On compositional improvisation and Music at the Heart of Thinking: An interview with Fred Wah
Fred Wah’s Music at the Heart of Thinking (Talonbooks) is is a lifelong poem project that responds to readings in contemporary writing, art, and ideas from the past forty years. It works through language as a practice of thought and improvisation as the tool that listens to and notates thinking. Below, poet James Lindsay (Double Self-Portrait, Wolsak & Wynn) talks to Fred Wah about compositional improvisation, the history of Music at the Heart of Thinking, repetition as insistence, and more.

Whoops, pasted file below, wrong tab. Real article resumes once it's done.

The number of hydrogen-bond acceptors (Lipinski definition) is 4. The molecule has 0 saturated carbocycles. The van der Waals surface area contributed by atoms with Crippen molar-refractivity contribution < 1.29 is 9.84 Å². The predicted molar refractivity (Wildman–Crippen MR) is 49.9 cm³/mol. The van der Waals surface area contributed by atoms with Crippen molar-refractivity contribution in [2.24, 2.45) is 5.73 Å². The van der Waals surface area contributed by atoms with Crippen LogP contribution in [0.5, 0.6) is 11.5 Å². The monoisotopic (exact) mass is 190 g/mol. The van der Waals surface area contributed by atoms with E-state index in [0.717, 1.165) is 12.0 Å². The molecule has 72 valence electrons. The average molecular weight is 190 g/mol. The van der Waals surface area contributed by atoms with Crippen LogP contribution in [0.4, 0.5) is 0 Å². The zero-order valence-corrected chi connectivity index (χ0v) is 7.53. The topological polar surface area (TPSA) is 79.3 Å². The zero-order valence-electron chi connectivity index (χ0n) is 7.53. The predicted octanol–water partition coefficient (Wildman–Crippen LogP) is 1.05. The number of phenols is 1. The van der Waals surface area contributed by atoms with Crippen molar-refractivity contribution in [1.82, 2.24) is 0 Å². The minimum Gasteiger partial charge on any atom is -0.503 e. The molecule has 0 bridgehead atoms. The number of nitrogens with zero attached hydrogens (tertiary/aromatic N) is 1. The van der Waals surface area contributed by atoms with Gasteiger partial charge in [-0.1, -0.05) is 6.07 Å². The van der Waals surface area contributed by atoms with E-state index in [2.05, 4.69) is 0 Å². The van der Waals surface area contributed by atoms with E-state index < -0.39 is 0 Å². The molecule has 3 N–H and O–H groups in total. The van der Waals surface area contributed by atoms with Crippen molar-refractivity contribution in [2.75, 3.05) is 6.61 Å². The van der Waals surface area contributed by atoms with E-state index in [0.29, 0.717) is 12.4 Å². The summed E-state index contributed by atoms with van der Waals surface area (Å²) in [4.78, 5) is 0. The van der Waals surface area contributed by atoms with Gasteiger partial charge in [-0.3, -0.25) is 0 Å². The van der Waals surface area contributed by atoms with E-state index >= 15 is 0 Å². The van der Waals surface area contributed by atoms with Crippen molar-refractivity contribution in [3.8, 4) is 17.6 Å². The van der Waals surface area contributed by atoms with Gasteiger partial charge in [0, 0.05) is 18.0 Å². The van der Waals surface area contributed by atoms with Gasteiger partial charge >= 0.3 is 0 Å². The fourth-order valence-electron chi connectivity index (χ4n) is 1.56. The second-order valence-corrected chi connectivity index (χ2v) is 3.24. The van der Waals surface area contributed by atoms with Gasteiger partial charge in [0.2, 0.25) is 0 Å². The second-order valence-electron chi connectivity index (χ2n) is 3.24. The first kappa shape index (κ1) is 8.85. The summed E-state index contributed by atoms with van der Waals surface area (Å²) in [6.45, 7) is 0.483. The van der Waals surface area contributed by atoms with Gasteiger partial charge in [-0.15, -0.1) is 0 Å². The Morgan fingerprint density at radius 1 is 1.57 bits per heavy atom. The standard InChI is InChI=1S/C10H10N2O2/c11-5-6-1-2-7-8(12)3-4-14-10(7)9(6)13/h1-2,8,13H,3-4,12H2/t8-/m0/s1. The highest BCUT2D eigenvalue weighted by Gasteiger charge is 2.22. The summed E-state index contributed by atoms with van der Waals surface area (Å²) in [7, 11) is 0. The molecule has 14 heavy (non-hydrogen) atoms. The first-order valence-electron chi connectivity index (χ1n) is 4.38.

James Lindsay: The poems in Music at the Heart of Thinking are described as “improvisations.” Was your method of writing these improvisations different from how you would usually approach writing a poem? Fred Wah: Compositional improvisation has an edge of release from the “intention” of most other approaches. That is, improv feels more open to the synaesthetic, always looking for an unpredictable connection and/or juncture. A more patient position might be driven by syntax or grammar, say, or anything schematic. Though improv is always open to iteration, as in a more “normative” poem, such particulars seem to me more instanter and don’t necessarily shape what’s next. Cadence, for example, could be put aside or even ignored, though its insistence is present, but usually not ominously. MHT has always seemed to me to look for the non-expectant; at least that’s the performative proposition. Like, pick it up and play it. Now. Shape has something to do with it. The shape I’m in(side). Of. Your question poses the “methodological” which seems more apropos the intentional. Maybe there isn’t any difference, just what’s inside. Out. It all gets kinda cute just talking about it.